We can co-operate. We need co-operation, like butterflies do, to move between the local level and the global level - between the stratosphere and the biosphere of the realities. That means not just that those of us who travel internationally come down to earth occasionally, but that indigenous communities and farmers also work at the global level. We need to work laterally with each other - we have our differences but we also have commonalities: a common enemy and a common opportunity. We must also achieve a harmony between the citizens and the scientists. We need somehow to bring the two systems of innovation together - formal and informal.
William Blake said that anyone who talks about the common good is a fool. Art and science can only be conducted in minutely organized particulars and that is at the level of the community. Ultimately the strategies of science and politics must be to strengthen the community indigenous communities, rural communities, urban communities to give us all more independence and to bring the force of innovation back to the people.
We simply need to say 'no' to the patenting of life-forms; just plain 'no'; it is not acceptable; it can't be allowed; it is just immoral; life is not for sale. This is our most important task of all.
But, meanwhile, we can do some other things:
We can adapt the intellectual property system. In my view this should be in the form of the Michaelangelo computer virus of a few years ago that we can insert into what I see as a corrupt system. We need to say that there should be no IPR system unless it is open to everyone, and force the system to open up to incorporate indigenous rights, farmers' rights and so on. I don't think it will work, but the system will probably self-destruct in the process of trying to be honest and fair.
We can also suggest that intellectual property should be moved from civil law to criminal law, so that if someone steals the coloured cotton from the people of the Americas and takes it to the US, they can simply have the pirates thrown into jail. We should also create in our patent offices a post rather like an ombudsman, a 'plantsbudsman' who can represent the rights of those people who can't be there. We should also be looking at alternative systems of rights, such as traditional resource rights which stretch way beyond the boundaries set by intellectual property.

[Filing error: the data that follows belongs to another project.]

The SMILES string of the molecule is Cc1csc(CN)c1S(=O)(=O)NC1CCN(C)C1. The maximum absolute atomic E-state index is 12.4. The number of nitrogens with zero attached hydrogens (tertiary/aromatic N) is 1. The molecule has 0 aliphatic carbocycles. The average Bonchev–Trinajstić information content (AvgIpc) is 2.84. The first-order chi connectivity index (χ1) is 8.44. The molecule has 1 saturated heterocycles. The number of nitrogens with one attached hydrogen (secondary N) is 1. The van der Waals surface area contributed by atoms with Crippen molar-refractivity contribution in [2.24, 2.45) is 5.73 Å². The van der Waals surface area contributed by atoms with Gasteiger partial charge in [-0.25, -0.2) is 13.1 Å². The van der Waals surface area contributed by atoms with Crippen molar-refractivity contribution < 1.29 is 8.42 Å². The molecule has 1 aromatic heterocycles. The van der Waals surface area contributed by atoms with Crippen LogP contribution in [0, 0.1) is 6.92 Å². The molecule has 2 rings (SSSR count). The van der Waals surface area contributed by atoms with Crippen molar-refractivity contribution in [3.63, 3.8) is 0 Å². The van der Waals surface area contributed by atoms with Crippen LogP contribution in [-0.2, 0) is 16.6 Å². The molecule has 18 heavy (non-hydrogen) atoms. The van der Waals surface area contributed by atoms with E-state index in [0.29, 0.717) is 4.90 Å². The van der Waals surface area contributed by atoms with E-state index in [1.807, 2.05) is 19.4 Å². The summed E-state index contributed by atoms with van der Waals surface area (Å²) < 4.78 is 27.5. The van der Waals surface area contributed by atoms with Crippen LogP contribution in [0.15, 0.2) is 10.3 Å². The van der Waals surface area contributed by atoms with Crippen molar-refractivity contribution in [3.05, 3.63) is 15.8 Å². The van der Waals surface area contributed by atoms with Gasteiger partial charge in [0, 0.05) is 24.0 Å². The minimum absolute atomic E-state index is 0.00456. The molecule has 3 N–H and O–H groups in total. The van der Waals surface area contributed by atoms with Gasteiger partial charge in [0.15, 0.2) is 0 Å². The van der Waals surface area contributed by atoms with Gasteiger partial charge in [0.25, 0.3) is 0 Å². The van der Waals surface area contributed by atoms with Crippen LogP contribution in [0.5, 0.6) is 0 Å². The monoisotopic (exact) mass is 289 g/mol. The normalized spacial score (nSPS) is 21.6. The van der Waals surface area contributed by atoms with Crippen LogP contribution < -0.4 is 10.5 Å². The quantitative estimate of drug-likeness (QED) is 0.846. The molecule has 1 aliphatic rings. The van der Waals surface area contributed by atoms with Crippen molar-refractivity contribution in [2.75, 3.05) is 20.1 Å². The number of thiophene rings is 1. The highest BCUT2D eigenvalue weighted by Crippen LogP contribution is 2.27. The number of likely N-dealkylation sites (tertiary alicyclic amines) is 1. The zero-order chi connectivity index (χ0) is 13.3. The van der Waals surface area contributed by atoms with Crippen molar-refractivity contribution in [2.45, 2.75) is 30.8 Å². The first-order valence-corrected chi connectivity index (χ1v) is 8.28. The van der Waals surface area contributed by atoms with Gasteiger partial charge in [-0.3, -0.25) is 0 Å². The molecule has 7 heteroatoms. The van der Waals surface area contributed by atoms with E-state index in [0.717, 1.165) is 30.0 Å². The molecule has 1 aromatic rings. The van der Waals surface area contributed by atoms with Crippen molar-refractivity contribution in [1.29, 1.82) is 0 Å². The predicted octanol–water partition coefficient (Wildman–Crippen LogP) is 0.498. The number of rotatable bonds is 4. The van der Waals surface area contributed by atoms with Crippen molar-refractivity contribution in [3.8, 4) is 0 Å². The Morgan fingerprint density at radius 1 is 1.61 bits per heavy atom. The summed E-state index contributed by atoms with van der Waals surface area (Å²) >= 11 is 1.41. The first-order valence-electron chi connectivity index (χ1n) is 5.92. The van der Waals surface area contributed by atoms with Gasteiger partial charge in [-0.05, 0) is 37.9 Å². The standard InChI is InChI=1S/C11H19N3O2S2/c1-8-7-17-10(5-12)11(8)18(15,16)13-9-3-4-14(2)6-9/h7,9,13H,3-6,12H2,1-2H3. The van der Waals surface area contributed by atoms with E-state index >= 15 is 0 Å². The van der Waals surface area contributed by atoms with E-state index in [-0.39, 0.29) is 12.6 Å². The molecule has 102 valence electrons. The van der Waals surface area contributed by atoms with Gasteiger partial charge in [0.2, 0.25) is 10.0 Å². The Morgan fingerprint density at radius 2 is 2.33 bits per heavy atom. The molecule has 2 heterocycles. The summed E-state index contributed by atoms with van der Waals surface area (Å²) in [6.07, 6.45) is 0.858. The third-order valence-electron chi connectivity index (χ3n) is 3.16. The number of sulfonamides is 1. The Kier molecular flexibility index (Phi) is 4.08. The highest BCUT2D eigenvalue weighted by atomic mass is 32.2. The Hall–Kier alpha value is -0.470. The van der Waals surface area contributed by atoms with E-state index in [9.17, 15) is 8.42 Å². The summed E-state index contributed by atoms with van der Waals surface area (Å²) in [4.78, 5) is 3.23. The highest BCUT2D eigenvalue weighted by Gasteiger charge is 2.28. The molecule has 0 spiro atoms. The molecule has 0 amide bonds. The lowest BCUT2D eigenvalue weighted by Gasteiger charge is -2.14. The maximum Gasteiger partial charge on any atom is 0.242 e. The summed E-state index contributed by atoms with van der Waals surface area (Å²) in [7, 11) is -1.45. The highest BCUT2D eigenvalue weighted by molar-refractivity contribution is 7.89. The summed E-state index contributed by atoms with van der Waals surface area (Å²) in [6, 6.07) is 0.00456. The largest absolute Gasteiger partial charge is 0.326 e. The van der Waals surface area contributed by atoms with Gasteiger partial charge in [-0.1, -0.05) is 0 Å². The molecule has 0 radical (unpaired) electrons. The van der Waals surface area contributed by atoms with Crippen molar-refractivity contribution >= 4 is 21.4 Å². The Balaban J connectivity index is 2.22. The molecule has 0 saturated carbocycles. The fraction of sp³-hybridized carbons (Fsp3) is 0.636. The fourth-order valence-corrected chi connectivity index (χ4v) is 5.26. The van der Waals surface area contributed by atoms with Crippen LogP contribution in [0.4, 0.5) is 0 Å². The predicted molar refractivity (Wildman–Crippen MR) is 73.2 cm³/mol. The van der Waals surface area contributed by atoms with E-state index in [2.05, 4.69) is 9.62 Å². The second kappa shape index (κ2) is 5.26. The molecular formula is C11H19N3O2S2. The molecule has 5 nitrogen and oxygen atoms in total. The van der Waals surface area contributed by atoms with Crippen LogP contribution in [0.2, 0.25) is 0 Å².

A few years ago, those of us who were campaigning on these issues could have met together in a telephone box. If all of us here now go away and apply ourselves to these issues at every level at which we live, we can be optimistic that in a few years time we will need to meet together in a conference hall much bigger than this, and there will be real hope of changing the way of the world.
After all, butterflies are what survive as the rest of the world collapses. When the volcano erupts, the butterflies stay around. We can keep on moving back and forth and we are very hard to catch. And we can survive. I like the concept of 'iron butterflies', the tough ones, the ones with muscles. NGOS are much more efficient than anyone else. We can beat our wings together and rise above the mire of patents and intellectual property rights. We can flap our wings and ... oops! there goes Cibasaurus Rex ... there goes GATT ....